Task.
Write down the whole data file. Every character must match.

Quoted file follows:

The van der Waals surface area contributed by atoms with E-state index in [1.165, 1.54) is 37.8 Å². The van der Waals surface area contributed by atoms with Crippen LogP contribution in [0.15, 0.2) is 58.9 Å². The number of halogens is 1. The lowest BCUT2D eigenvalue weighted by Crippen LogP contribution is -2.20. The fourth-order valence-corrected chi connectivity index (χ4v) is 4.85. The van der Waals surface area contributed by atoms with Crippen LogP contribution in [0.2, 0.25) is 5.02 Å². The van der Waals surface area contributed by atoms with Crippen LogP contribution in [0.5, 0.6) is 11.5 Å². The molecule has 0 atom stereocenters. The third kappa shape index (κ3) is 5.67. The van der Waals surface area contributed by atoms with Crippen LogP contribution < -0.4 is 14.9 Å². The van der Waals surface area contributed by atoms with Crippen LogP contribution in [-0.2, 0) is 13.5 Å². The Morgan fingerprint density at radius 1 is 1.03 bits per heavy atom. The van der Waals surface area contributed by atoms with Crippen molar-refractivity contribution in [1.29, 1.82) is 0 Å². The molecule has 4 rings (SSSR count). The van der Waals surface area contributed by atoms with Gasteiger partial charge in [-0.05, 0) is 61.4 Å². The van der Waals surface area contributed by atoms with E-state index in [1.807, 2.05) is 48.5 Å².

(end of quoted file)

The van der Waals surface area contributed by atoms with E-state index in [1.165, 1.54) is 37.8 Å². The van der Waals surface area contributed by atoms with Crippen LogP contribution in [0.15, 0.2) is 58.9 Å². The number of halogens is 1. The lowest BCUT2D eigenvalue weighted by Crippen LogP contribution is -2.20. The fourth-order valence-corrected chi connectivity index (χ4v) is 4.85. The van der Waals surface area contributed by atoms with Crippen LogP contribution in [0.2, 0.25) is 5.02 Å². The van der Waals surface area contributed by atoms with Crippen LogP contribution in [0.5, 0.6) is 11.5 Å². The molecule has 0 atom stereocenters. The third kappa shape index (κ3) is 5.67. The van der Waals surface area contributed by atoms with Crippen LogP contribution < -0.4 is 14.9 Å². The van der Waals surface area contributed by atoms with Crippen LogP contribution in [-0.2, 0) is 13.5 Å². The Morgan fingerprint density at radius 1 is 1.03 bits per heavy atom. The van der Waals surface area contributed by atoms with Crippen molar-refractivity contribution in [1.29, 1.82) is 0 Å². The molecule has 4 rings (SSSR count). The van der Waals surface area contributed by atoms with Gasteiger partial charge in [-0.05, 0) is 61.4 Å². The van der Waals surface area contributed by atoms with E-state index in [1.807, 2.05) is 48.5 Å².